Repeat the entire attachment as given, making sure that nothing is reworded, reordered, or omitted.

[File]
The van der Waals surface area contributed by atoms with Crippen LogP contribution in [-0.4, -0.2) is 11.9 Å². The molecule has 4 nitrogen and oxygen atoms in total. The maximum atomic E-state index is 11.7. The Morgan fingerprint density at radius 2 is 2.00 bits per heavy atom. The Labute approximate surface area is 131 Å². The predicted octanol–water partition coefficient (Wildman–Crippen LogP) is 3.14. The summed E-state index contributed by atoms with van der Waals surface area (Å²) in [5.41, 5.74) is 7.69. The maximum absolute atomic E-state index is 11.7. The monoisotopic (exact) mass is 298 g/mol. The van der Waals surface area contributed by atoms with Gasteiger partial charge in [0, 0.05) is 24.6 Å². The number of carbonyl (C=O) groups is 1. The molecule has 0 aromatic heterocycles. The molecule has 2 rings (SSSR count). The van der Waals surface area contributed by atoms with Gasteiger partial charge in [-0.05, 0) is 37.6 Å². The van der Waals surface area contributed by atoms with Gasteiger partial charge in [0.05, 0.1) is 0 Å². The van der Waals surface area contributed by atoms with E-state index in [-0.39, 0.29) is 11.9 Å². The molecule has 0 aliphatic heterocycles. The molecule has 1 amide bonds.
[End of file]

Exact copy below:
The van der Waals surface area contributed by atoms with Crippen LogP contribution in [-0.4, -0.2) is 11.9 Å². The molecule has 4 nitrogen and oxygen atoms in total. The maximum atomic E-state index is 11.7. The Morgan fingerprint density at radius 2 is 2.00 bits per heavy atom. The Labute approximate surface area is 131 Å². The predicted octanol–water partition coefficient (Wildman–Crippen LogP) is 3.14. The summed E-state index contributed by atoms with van der Waals surface area (Å²) in [5.41, 5.74) is 7.69. The maximum absolute atomic E-state index is 11.7. The monoisotopic (exact) mass is 298 g/mol. The van der Waals surface area contributed by atoms with Gasteiger partial charge in [0, 0.05) is 24.6 Å². The number of carbonyl (C=O) groups is 1. The molecule has 0 aromatic heterocycles. The molecule has 2 rings (SSSR count). The van der Waals surface area contributed by atoms with Gasteiger partial charge in [-0.05, 0) is 37.6 Å². The van der Waals surface area contributed by atoms with Gasteiger partial charge in [0.05, 0.1) is 0 Å². The van der Waals surface area contributed by atoms with E-state index in [-0.39, 0.29) is 11.9 Å². The molecule has 0 aliphatic heterocycles. The molecule has 1 amide bonds.